The risk of an economic downturn remains a major concern for the market amid price pressures and rising borrowing costs.
Stocks fell in early New York trade as investors assessed the latest signs of economic malaise in the U.S. and China amid speculation about the trajectory of the Federal Reserve’s rate hikes.
Both the S&P 500 and the tech-heavy Nasdaq 100 retreated. Manufacturing activity in New York state unexpectedly contracted in May for the second time in three months, data on Monday showed, raising concerns that a slowdown in economic activity could complicate the Fed’s policy path. U.S. Treasury yields fell with the dollar.
The New York Fed data is the first of several regional Fed manufacturing data to be released in the coming weeks. Equally disappointing data could temper bets on a steeper rate hike cycle as the Fed battles inflation. Meanwhile, China’s industrial output and consumer spending hit their worst levels since the pandemic began, hit by the coronavirus lockdown.
The risk of an economic downturn remains a major concern for the market amid price pressures and rising borrowing costs. Lloyd Blankfein, senior chairman of Goldman Sachs Group Inc., urged businesses and consumers to prepare for a U.S. recession, calling it a “very, very high risk.” Despite a 17% drop in global stocks this year, traders remain cautious about bottoming out, with Morgan Stanley warning that any rally in U.S. stocks will be a bear market rally with more losses ahead.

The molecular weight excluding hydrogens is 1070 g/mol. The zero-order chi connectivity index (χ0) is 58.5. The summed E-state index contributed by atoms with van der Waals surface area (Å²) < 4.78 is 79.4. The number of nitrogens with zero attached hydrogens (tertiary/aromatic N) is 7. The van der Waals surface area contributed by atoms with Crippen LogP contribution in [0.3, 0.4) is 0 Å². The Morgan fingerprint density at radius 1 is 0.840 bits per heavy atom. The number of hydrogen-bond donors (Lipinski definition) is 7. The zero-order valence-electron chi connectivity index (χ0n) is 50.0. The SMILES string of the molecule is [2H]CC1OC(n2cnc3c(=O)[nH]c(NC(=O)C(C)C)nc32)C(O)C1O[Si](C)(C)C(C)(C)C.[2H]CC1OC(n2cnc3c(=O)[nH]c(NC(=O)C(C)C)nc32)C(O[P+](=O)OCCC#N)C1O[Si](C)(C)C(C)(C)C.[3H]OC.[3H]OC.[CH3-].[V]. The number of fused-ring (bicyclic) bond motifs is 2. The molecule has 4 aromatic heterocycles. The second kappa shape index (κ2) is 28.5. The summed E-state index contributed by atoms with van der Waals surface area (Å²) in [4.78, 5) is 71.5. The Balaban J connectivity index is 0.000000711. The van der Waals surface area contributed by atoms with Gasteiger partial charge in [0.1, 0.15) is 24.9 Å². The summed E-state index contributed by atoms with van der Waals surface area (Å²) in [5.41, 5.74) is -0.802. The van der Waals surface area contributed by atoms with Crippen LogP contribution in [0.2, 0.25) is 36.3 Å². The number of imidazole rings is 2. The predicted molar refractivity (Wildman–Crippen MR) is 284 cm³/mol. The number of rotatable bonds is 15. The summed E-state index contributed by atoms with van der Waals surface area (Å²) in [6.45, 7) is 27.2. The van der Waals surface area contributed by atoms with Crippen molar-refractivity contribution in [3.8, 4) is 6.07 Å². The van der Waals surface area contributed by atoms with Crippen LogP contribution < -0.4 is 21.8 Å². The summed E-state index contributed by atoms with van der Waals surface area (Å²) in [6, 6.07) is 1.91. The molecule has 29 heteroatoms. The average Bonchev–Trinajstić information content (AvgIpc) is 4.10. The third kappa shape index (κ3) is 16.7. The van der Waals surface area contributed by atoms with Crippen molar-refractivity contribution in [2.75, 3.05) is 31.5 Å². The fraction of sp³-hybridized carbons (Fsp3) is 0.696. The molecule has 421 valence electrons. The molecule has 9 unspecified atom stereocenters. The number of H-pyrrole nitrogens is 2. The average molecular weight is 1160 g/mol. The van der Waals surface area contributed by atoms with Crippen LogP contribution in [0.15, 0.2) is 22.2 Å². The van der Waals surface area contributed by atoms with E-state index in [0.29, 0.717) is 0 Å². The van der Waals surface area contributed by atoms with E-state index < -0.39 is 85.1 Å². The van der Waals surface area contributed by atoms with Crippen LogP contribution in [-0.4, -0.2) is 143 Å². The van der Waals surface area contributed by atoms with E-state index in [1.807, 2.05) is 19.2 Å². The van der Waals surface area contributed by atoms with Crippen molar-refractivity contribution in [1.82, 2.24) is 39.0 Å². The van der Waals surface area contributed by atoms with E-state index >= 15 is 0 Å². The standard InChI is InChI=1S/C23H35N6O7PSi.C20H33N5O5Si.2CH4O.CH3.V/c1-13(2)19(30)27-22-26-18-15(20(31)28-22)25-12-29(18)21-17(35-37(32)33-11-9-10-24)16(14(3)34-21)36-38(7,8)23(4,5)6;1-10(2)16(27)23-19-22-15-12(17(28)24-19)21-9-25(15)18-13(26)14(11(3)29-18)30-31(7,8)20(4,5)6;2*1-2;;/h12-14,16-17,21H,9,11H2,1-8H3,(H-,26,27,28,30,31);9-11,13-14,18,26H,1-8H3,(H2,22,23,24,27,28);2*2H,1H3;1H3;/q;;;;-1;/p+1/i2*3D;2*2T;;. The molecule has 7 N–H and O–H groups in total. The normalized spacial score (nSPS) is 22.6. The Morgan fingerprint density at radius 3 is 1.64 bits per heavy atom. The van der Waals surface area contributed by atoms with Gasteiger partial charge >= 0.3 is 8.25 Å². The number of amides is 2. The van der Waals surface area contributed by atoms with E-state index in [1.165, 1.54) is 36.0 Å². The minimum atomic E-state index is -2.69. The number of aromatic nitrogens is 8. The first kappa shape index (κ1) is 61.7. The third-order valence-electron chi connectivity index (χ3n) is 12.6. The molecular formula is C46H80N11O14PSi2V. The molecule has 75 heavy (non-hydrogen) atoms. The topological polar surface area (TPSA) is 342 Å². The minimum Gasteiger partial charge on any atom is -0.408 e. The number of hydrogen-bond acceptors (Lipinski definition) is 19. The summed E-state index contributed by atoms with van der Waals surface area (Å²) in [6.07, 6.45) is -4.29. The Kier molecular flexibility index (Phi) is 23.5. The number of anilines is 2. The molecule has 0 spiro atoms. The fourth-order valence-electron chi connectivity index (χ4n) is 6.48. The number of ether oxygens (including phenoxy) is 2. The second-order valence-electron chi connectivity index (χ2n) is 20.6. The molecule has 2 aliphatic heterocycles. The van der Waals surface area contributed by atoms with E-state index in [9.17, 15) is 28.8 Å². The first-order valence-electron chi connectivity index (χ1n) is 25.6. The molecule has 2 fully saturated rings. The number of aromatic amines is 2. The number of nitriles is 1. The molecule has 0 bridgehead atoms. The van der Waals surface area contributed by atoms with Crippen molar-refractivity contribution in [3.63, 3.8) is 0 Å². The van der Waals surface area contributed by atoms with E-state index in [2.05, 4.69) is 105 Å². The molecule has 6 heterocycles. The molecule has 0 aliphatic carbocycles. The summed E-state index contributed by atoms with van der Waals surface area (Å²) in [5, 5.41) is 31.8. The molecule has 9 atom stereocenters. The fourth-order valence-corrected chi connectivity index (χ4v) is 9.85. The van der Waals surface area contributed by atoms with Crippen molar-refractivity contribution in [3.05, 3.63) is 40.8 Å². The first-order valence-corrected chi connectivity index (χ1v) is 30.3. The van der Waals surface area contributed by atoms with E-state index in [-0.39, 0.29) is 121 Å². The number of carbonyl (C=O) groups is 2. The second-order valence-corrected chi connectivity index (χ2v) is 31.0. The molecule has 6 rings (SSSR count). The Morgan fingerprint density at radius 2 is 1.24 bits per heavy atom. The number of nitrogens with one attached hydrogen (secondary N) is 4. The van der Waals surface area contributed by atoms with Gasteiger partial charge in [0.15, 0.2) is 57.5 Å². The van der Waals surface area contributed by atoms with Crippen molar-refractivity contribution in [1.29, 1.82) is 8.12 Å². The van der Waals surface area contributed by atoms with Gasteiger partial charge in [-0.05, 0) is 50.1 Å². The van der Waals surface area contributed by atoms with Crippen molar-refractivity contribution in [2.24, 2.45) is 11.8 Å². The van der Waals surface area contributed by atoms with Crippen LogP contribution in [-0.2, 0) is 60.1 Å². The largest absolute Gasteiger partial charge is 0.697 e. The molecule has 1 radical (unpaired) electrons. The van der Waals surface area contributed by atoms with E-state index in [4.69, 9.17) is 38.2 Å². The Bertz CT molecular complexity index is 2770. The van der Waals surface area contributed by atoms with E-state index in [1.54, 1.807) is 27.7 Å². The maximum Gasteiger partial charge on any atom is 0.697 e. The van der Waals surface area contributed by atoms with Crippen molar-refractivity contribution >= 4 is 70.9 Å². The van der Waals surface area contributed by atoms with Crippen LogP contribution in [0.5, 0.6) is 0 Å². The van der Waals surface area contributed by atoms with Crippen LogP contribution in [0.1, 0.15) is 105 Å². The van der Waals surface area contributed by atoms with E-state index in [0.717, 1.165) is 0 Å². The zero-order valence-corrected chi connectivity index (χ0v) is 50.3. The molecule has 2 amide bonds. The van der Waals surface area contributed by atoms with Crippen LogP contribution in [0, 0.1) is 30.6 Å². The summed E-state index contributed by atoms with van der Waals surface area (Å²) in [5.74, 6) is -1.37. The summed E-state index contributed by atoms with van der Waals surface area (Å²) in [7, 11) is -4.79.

“Trying to time the market can be time-consuming and loss-making,” said Mark Haefele, chief investment officer at UBS Global Wealth Management. “Investor sentiment is fickle and markets are likely to remain volatile until we get a clearer picture of the three Rs: Interest rates, recession and risk.”
Cryptocurrencies fell as stock market sentiment weakened. This brings Bitcoin back to levels around $30,000.
Food and fuel prices drive up costs.Wheat rises as India turns to foreign exchange curbs inhibition Oil exports remained at around $110 a barrel. Shanghai is nearing the necessary threshold to ease its six-week lockdown, a development that could spur bets on rising energy demand.
Meanwhile, the European Commission has warned that the euro zone’s pandemic recovery will all but stop and prices will soar faster if gas supplies from Russia are severely disrupted. Traders are also eyeing efforts by Finland and Sweden to join NATO following Russia’s invasion of Ukraine.
What to watch this week:
- Fed Chairman Jerome Powell on the list of Fed speakers on Tuesday
- The Reserve Bank of Australia releases the minutes of its May policy meeting on Tuesday
- G7 finance ministers and central bank governors meet on Wednesday
- Eurozone, UK CPI Wednesday
- Philadelphia Fed President Patrick Harker speaks Wednesday
- China loan prime rate on Friday
Some major trends in the market:
- The S&P 500 was down 0.4% as of 9:30 a.m. in New York
- The Nasdaq 100 fell 0.8%
- The Dow Jones Industrial Average fell 0.2%
- The Stoxx Europe 600 fell 0.2%
- MSCI World Index fell 0.2%
- Bloomberg Dollar Spot Index is little changed
- The euro was little changed at $1.0418
- Sterling fell 0.1% to $1.2245
- Yen/dollar was little changed at 129.18
- 10-year Treasury yield fell two basis points to 2.90%
- German 10-year bond yield rose 3 basis points to 0.98%
- UK 10-year bond yield rose 2bps to 1.77%
- West Texas Intermediate crude fell 0.4% to $110.05 a barrel
- Gold futures fell 0.2% to $1,804.90 an ounce
– With assistance from Michael Msika and Andreea Papuc.